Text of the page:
St. Louis painting at U.S. Capitol put back up after taken down for third time

The controversial painting made its way back to its original home.

A controversial painting by a local artist continues to draw emotion on Capitol Hill.

A California lawmaker first removed the piece of artwork, claiming it disrespected law enforcement. After it was re-displayed this morning, it was taken down and re-hung again.

Congressman Lacy Clay re-hung the painting for a second time this morning.

He says he neither agrees or disagrees with the actual work of art but feels people should dig deeper and understand that this is about our constitutional rights.

The artist is a Cardinal Ritter graduate.

"He has a right to convey that as part of art," said Democratic Congressman Lacy Clay.

The painting  shows the chaotic aftermath of the police shooting of Michael Brown. The artist, 18-year-old St. Louis native David Pulphus, depicts two police officers as animals.

"The Supreme court has said, art is an expression of speech so therefore I am protecting Mr. Pulphus' right," Clay said.

Congressman Lacy Clay originally unveiled the painting on capitol hill back in June. Friday, California Representative, Duncan Hunter took it down, calling it offensive.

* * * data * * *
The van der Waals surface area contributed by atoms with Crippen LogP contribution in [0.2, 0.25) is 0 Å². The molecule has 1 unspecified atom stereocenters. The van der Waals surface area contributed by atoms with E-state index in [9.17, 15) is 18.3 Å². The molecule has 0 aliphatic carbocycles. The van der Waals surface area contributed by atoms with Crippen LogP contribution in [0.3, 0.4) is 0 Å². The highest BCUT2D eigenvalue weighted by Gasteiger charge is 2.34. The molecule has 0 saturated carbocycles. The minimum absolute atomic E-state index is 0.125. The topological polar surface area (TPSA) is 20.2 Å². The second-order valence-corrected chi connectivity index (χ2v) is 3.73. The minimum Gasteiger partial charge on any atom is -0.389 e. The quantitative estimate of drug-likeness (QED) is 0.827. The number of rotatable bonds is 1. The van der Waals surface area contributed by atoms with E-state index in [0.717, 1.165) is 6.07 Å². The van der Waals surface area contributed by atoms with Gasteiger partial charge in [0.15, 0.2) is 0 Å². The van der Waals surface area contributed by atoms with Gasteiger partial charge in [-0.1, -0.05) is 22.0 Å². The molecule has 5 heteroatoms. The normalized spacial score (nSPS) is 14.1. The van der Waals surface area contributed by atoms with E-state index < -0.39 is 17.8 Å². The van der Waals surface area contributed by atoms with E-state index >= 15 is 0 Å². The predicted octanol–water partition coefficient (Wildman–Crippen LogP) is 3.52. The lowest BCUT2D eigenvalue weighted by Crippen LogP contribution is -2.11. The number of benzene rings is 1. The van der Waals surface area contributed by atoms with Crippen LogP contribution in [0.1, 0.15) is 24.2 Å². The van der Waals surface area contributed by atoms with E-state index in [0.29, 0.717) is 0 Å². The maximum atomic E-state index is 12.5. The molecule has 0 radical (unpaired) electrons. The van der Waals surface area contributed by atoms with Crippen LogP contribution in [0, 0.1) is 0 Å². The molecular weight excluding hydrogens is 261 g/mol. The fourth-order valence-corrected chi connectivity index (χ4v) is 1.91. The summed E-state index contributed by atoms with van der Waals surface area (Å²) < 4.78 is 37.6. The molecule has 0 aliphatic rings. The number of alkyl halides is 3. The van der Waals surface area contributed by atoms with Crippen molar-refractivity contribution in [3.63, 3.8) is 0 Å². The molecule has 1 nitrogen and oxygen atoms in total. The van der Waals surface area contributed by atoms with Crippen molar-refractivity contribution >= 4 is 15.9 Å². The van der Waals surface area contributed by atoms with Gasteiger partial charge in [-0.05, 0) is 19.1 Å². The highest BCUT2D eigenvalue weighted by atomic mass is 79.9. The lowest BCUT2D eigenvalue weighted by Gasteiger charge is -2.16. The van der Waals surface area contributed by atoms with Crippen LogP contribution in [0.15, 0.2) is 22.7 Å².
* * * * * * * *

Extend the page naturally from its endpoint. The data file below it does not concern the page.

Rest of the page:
"It portrays police officers as pigs and it doesn't belong in the U.S. Capitol, it's that simple," said Hunter.

Tuesday Clay Re-hung the painting but said he will file a criminal complaint for Hunter's actions.

"The definition in the D.C. code is that you take something that's not yours, it's called theft," said Clay.

He said Pulphus' painting conveys the animalistic behavior of some officers. He's hopeful this will open a conversation on Capitol hill.

"It's my job, it's our job of every officer in the department to make sure that that young man has an avenue to have his voice heard," St. Louis Metropolitan Police Chief, Sam Dotson said.

Here at home, Tuesday afternoon, Dotson weighed in on the painting

"It's not pro-police. It's not 'Black Lives Matter.' It's about the constitution and first amendment," Dotson said. "There's a right for that young man to create that art and there's a right for that art to be displayed"

Some said Clay is contradicting himself in standing for freedom of speech when it comes to this painting. That's because he recently called for the removal of the Confederate statue that stood in Forest Park, saying it was offensive.

Clay responded, saying Mayor Slay lead those efforts. He simply supported the statue's removal.


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